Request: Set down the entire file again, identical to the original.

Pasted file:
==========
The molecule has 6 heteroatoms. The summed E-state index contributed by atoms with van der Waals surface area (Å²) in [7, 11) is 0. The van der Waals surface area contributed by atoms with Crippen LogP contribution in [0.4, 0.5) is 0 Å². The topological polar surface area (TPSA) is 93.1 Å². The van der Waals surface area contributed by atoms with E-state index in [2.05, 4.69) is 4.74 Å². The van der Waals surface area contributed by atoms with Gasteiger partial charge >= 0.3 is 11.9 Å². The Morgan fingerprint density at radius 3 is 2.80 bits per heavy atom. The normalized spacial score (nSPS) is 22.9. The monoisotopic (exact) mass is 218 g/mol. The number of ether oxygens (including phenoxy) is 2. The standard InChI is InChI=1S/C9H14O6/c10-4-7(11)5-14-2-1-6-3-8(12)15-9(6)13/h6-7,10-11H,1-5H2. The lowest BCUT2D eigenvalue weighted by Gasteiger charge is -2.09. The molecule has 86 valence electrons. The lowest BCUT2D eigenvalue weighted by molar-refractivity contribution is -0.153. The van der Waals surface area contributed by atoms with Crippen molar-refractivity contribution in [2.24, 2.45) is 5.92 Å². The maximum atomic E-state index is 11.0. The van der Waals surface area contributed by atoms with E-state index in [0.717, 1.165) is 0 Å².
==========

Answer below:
The molecule has 6 heteroatoms. The summed E-state index contributed by atoms with van der Waals surface area (Å²) in [7, 11) is 0. The van der Waals surface area contributed by atoms with Crippen LogP contribution in [0.4, 0.5) is 0 Å². The topological polar surface area (TPSA) is 93.1 Å². The van der Waals surface area contributed by atoms with E-state index in [2.05, 4.69) is 4.74 Å². The van der Waals surface area contributed by atoms with Gasteiger partial charge >= 0.3 is 11.9 Å². The Morgan fingerprint density at radius 3 is 2.80 bits per heavy atom. The normalized spacial score (nSPS) is 22.9. The monoisotopic (exact) mass is 218 g/mol. The number of ether oxygens (including phenoxy) is 2. The standard InChI is InChI=1S/C9H14O6/c10-4-7(11)5-14-2-1-6-3-8(12)15-9(6)13/h6-7,10-11H,1-5H2. The lowest BCUT2D eigenvalue weighted by Gasteiger charge is -2.09. The molecule has 86 valence electrons. The lowest BCUT2D eigenvalue weighted by molar-refractivity contribution is -0.153. The van der Waals surface area contributed by atoms with Crippen molar-refractivity contribution in [2.24, 2.45) is 5.92 Å². The maximum atomic E-state index is 11.0. The van der Waals surface area contributed by atoms with E-state index in [0.717, 1.165) is 0 Å².